Greatness in the Garden

A certain wildness — or lack of order — rules Tim Black’s garden. “There’s never been a vision or a map,” he says. Black’s grand plan for the garden at his home near the University of Evansville is a wavering spectacle of whatever looks good to him.

It’s become a parade of perennials, and though beautiful, the order-less array of plants surrounding a small pond beneath a giant maple tree might not work for fans of neatly trimmed boxwoods. But it works for an enthusiast like Black, the WEVV 44 general manager, who claims inexperience: Last year, he planted tomatoes for the first time. “We don’t have much sun in our backyard,” Black says, “so I kept the tomato plants in pots and chased the sun around.”

Still, the allure of Black’s garden filled with spiky, red bee balm, yellow yarrow, butterfly bushes, and rhododendrons spread by word of mouth, and a few Master Gardeners (a group of 350 gardeners who have passed an intensive, 14-week course at Ivy Tech Community College) heard about his backyard. They asked Black to join this year’s Master Gardeners’ Garden Walk Tour de Fleur.

The longtime event, headed by the Southwestern Indiana Master Gardener Association, returns June 11-12. The idea is to raise scholarship funds for students studying horticulture, but the Master Gardeners raise the fun by showcasing landscapes from casual hobbyists like Black and passionate gardeners. Here, we reveal the diversity of garden expertise and the beauty throughout every experience.

Black credits his late grandmother for the aesthetic appeal. “She was a huge plant lover, but she never had a formal garden at all,” Black says. “If she saw a plant at a friend’s house, though, she asked for a portion of it to plant at her house.” One such plant is his blooming cactus. For the three days every June, the weather conditions are just right for the red leaves on the cactus to bloom and shine as a tribute to Black’s grandmother.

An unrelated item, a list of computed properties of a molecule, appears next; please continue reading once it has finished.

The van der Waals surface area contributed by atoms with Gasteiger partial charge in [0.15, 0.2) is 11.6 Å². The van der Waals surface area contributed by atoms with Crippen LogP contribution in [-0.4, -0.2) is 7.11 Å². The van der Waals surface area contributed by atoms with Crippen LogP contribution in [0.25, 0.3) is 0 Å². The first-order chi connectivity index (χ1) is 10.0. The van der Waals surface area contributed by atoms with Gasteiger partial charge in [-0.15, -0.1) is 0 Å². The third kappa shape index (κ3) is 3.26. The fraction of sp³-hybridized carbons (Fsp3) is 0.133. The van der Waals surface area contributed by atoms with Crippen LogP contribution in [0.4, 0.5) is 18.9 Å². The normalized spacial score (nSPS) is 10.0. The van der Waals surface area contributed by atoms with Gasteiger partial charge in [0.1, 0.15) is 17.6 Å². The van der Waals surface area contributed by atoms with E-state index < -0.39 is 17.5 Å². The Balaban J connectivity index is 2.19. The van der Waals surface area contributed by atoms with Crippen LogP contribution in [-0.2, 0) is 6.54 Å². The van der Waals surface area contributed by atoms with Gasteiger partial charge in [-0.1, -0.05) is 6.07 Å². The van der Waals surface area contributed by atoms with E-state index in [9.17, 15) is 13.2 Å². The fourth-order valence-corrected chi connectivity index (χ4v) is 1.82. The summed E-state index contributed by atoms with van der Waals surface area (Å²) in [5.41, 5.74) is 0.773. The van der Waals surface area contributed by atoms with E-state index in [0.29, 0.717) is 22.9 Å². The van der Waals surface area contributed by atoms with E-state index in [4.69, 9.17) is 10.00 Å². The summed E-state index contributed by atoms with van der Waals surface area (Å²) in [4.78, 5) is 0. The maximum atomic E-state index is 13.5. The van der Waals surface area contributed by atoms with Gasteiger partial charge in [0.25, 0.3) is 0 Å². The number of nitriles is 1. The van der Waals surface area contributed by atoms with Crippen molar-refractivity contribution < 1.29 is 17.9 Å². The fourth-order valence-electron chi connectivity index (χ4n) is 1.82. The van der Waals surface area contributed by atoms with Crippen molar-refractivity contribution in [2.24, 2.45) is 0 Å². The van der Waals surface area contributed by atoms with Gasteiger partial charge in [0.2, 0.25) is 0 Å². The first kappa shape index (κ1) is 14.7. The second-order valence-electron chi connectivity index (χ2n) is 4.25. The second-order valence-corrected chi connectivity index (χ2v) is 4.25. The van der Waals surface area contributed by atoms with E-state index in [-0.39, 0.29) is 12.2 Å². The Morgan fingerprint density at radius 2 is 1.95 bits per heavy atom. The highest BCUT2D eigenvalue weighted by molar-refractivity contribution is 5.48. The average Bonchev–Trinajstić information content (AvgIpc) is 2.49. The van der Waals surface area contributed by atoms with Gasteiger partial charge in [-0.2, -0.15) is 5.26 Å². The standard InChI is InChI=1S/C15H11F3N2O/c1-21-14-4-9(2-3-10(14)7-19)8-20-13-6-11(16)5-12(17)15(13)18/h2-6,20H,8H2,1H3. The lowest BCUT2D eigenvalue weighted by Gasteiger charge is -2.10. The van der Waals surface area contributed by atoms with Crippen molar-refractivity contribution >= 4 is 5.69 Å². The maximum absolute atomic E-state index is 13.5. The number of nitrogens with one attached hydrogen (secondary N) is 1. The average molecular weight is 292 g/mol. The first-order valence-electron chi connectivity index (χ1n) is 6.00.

All the gardens on the tour shine, and visitors — who may have a lighthearted curiosity about gardening like Black or ferocious passion like Cynthia and Raymond Nicholson — have the opportunity to discover new ideas among the local gardens.

Among the rolling hills in an East Side neighborhood, the Nicholsons had one vision for the empty lot next to their home: a hillside garden. The fear was a new home could mean boring views. “We just didn’t want to be staring at more cars and tools,” says Cynthia. Fifteen years later, the couple’s floral oasis has been on Garden Walk several times.

Though the Nicholsons are a perennial on the garden walk tour, the love of their garden keeps the couple adding new features each year, including the 3-foot blue heron fence surrounding the coy pond. Old favorites remain staples of the garden: An antique, rod iron gate welcomes visitors from the road, and a winding bedrock path leads them through a succession of purple, pink, and blue hues blanketing the garden floor and producing a fragrance that is “simply scrumptious,” Cynthia says.

Beyond the smell is the sight. The Nicholsons have accumulated more than 560 variations of grasses, plants, and flowers that bloom from the first of February to after the first snow. They also move the tropical plants from their greenhouse outside every April.

The result of greenhouse goods mixed with perennials stems from a calculated plan, but there’s sense of wildness about their garden due to birds. The winged creatures have a habit of carrying and dropping seeds during migration. (Don’t believe it? Charles Darwin recorded finding a 6.5-ounce ball of earth with enough seeds to grow 32 plants not native to the area. He credited birds for the occurrence.) The Nicholsons’ large garden is a convenient resting place, a bird sanctuary of sorts, so every year the couple discovers species they didn’t plant. “I can hardly wait to get up in the morning,” says Cynthia.  “I just want to rush out and see what’s blooming because every day is something new and different.”

On June 11-12, the Master Gardeners’ Garden Walk Tour de Fleur will be held at various locations throughout the Tri-State. Tickets are $15 before June 11, $20 on June 11-12, and are available at Schnucks locations or by calling 812-490-2199. For more information, visit

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